In a new software update, Tesla confirmed that its vehicles are now scanning rough roads such as potholes to help avoid them damaging the vehicle by adjusting the suspension. In order to achieve fully autonomous driving, a system must be able to handle a wide range of different situations – including different weather and road conditions.
These conditions such as potholes are sometimes difficult for human drivers to handle, and some believe it is impossible for Autopilot to properly navigate them. Tesla is using its large fleet of customers equipped with Autopilot hardware to capture data on these corner conditions and teach its neural network to handle them.
Back in 2020, company CEO Elon Musk said that Tesla Autopilot would eventually be able to detect potholes and create mini-maps to remember them and help cars avoid them.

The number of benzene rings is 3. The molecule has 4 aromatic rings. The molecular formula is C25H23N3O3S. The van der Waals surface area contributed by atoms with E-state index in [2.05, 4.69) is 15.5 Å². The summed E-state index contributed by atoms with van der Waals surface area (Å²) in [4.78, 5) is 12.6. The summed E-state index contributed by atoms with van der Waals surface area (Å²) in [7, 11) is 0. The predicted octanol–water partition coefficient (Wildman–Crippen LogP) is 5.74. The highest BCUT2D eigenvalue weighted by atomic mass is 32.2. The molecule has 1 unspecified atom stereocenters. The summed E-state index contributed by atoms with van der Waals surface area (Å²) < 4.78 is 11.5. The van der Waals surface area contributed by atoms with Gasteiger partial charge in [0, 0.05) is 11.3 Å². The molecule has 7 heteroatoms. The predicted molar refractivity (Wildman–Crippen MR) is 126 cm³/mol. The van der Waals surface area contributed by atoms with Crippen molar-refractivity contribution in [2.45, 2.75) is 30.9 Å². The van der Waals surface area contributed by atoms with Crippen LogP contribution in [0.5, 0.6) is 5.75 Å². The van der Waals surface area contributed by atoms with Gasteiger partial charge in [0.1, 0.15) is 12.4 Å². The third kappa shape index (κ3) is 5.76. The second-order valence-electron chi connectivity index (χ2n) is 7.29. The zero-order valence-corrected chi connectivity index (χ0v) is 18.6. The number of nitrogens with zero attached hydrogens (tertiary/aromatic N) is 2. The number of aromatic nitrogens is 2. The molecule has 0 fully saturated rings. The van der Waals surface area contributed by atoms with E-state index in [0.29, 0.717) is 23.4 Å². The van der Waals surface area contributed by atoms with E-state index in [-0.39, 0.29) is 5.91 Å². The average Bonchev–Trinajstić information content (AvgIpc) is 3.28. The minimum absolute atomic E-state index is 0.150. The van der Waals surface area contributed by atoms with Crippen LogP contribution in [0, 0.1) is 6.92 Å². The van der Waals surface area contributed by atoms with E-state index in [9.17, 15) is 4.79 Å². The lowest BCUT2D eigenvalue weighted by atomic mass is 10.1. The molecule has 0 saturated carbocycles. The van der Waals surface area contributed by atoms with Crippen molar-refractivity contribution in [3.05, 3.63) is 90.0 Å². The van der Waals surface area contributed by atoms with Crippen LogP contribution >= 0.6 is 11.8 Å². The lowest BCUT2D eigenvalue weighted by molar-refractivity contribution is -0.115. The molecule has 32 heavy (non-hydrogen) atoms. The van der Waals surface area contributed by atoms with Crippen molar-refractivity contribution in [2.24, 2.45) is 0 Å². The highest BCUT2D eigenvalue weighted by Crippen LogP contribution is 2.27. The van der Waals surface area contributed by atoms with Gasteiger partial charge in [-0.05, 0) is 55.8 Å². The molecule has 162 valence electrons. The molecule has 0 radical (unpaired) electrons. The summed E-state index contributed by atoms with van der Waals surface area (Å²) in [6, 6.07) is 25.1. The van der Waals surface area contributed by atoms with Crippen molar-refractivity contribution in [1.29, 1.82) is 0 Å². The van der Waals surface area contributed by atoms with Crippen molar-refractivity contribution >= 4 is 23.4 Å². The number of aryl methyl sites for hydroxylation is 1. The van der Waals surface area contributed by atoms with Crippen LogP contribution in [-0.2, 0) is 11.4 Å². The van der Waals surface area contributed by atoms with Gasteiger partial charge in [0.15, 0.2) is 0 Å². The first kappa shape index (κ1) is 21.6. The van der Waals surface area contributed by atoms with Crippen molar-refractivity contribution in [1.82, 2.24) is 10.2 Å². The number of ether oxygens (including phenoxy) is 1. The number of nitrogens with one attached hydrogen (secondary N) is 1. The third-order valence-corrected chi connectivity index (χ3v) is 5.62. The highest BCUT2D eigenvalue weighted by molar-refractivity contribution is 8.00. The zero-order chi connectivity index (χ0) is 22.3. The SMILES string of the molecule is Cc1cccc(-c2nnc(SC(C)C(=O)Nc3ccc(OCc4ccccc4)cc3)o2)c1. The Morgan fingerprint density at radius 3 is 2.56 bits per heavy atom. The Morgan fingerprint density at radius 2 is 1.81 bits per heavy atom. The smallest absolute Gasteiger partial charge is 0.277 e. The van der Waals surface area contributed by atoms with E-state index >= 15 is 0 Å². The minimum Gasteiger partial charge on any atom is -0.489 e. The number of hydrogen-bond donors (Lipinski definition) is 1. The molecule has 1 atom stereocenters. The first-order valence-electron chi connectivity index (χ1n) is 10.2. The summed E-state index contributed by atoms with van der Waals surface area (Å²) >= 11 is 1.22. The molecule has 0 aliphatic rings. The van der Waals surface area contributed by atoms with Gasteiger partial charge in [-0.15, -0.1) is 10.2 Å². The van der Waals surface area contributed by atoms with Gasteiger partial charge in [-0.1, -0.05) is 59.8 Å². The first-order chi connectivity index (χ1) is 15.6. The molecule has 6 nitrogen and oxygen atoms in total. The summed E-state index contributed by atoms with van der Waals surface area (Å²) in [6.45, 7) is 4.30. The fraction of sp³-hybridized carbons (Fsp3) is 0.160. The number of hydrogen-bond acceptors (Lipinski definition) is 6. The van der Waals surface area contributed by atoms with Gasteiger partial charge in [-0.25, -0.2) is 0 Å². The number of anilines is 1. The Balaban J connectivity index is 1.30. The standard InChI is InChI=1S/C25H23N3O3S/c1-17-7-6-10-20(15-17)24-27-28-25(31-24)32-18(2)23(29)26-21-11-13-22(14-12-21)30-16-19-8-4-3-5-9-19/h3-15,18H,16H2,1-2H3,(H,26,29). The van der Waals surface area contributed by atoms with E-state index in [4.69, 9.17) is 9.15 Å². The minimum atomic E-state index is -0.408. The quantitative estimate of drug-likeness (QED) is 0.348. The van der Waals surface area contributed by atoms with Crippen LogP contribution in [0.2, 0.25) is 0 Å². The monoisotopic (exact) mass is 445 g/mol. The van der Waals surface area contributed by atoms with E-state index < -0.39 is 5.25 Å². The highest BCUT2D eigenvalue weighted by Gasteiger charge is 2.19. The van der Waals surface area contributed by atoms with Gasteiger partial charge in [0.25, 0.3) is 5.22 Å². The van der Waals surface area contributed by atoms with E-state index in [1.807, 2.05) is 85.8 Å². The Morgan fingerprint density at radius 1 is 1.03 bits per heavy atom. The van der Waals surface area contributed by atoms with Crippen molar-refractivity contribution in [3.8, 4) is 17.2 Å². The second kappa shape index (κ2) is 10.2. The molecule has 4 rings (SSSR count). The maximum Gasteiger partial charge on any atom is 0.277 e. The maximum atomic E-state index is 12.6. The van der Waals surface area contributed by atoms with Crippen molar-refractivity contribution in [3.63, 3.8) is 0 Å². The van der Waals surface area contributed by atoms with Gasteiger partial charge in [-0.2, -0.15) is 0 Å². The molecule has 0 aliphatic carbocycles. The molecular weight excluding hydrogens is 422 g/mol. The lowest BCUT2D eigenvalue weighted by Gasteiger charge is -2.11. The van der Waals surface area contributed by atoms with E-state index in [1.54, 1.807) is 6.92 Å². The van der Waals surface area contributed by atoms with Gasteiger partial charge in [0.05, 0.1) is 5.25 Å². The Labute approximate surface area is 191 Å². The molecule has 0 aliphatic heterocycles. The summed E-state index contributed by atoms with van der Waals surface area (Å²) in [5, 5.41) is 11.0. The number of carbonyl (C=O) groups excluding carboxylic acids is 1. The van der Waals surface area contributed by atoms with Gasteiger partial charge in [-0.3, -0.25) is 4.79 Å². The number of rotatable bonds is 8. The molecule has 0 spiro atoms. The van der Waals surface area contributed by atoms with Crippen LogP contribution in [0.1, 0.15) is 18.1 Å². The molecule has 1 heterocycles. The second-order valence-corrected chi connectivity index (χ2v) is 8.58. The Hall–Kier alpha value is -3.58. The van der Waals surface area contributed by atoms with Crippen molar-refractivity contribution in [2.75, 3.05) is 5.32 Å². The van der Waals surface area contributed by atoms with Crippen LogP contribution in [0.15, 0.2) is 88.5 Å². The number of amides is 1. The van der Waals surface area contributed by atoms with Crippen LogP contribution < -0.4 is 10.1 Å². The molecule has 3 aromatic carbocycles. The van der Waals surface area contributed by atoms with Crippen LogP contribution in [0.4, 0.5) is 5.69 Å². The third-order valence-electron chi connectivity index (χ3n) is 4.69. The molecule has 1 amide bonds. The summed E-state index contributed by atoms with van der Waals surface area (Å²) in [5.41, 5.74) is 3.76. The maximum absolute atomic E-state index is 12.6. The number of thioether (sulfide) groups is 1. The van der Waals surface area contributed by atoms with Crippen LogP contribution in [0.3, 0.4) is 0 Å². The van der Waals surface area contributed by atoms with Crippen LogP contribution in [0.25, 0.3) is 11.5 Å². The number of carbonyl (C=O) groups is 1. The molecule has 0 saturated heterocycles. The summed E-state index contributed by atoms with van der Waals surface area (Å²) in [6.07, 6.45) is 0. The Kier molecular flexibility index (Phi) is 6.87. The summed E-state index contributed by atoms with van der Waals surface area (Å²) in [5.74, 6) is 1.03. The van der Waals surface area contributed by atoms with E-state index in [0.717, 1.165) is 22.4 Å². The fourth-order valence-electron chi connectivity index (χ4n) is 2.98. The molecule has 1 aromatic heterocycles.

Two years later, Tesla Autopilot isn’t quite there yet, but people do now see the first confirmation – Tesla’s fleet is looking for them or more “rough roads.
In the new 2022.20 software update, the automaker wrote in the release notes about a new feature of the “Tesla Adaptive Suspension” system.
Tesla Adaptive Suspension will now adjust ride height for upcoming rough roads. This adjustment may occur at different locations as the vehicle downloads Tesla vehicle-generated rough road map data, depending on conditions.
This is the first confirmation of a Tesla fleet scanning the road to assess its condition.
For now, this is not about Autopilot or Fully Automated Driving (FSD) beta navigation on those rough roads, but rather Tesla adjusting the suspension for those conditions.
Tesla has provided instructions on how to activate the feature.
The instrument cluster will continue to show what happens when the suspension is raised for comfort. To enable this feature, click on Control > Suspension > Adaptive Suspension Damping and select either the Comfort or Auto setting.
Obviously, this feature is only available on Tesla vehicles with adaptive suspensions such as the new Model S and Model X.